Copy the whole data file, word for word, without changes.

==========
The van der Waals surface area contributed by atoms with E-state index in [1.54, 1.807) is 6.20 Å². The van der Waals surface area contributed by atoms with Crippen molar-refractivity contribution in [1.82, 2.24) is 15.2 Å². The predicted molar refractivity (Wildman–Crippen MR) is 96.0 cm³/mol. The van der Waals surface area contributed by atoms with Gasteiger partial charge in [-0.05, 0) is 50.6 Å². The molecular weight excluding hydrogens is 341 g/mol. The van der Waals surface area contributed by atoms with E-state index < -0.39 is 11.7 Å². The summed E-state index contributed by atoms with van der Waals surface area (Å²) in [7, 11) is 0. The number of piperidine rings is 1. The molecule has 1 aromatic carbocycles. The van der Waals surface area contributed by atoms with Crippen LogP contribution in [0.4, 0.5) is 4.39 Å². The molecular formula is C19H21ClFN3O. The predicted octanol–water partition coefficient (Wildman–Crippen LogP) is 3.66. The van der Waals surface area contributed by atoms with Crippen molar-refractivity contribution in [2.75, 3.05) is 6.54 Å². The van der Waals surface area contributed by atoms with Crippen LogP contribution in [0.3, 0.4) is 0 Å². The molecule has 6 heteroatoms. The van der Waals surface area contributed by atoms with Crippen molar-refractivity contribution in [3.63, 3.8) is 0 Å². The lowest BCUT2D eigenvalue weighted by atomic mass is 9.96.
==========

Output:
The van der Waals surface area contributed by atoms with E-state index in [1.54, 1.807) is 6.20 Å². The van der Waals surface area contributed by atoms with Crippen molar-refractivity contribution in [1.82, 2.24) is 15.2 Å². The predicted molar refractivity (Wildman–Crippen MR) is 96.0 cm³/mol. The van der Waals surface area contributed by atoms with Gasteiger partial charge in [-0.05, 0) is 50.6 Å². The molecular weight excluding hydrogens is 341 g/mol. The van der Waals surface area contributed by atoms with E-state index < -0.39 is 11.7 Å². The summed E-state index contributed by atoms with van der Waals surface area (Å²) in [7, 11) is 0. The number of piperidine rings is 1. The molecule has 1 aromatic carbocycles. The van der Waals surface area contributed by atoms with Crippen LogP contribution in [0.4, 0.5) is 4.39 Å². The molecular formula is C19H21ClFN3O. The predicted octanol–water partition coefficient (Wildman–Crippen LogP) is 3.66. The van der Waals surface area contributed by atoms with Crippen molar-refractivity contribution in [2.75, 3.05) is 6.54 Å². The van der Waals surface area contributed by atoms with Crippen LogP contribution in [0.3, 0.4) is 0 Å². The molecule has 6 heteroatoms. The van der Waals surface area contributed by atoms with Crippen molar-refractivity contribution in [3.63, 3.8) is 0 Å². The lowest BCUT2D eigenvalue weighted by atomic mass is 9.96.